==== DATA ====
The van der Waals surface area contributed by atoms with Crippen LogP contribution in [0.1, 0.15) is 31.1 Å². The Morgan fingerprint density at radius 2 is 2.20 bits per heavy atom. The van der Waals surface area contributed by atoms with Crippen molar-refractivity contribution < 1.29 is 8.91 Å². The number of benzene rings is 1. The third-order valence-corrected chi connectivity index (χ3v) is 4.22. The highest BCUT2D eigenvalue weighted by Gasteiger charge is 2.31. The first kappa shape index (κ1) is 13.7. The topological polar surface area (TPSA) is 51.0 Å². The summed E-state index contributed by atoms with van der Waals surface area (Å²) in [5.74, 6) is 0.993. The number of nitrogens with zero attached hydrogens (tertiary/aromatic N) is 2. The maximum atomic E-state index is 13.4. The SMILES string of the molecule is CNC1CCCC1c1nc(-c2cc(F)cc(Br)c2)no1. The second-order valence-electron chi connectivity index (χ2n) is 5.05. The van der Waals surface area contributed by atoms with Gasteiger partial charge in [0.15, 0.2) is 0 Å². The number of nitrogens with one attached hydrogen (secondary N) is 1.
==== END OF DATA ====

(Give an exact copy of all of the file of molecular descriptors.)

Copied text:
The van der Waals surface area contributed by atoms with Crippen LogP contribution in [0.1, 0.15) is 31.1 Å². The Morgan fingerprint density at radius 2 is 2.20 bits per heavy atom. The van der Waals surface area contributed by atoms with Crippen molar-refractivity contribution < 1.29 is 8.91 Å². The number of benzene rings is 1. The third-order valence-corrected chi connectivity index (χ3v) is 4.22. The highest BCUT2D eigenvalue weighted by Gasteiger charge is 2.31. The first kappa shape index (κ1) is 13.7. The topological polar surface area (TPSA) is 51.0 Å². The summed E-state index contributed by atoms with van der Waals surface area (Å²) in [5.74, 6) is 0.993. The number of nitrogens with zero attached hydrogens (tertiary/aromatic N) is 2. The maximum atomic E-state index is 13.4. The SMILES string of the molecule is CNC1CCCC1c1nc(-c2cc(F)cc(Br)c2)no1. The second-order valence-electron chi connectivity index (χ2n) is 5.05. The van der Waals surface area contributed by atoms with Gasteiger partial charge in [0.15, 0.2) is 0 Å². The number of nitrogens with one attached hydrogen (secondary N) is 1.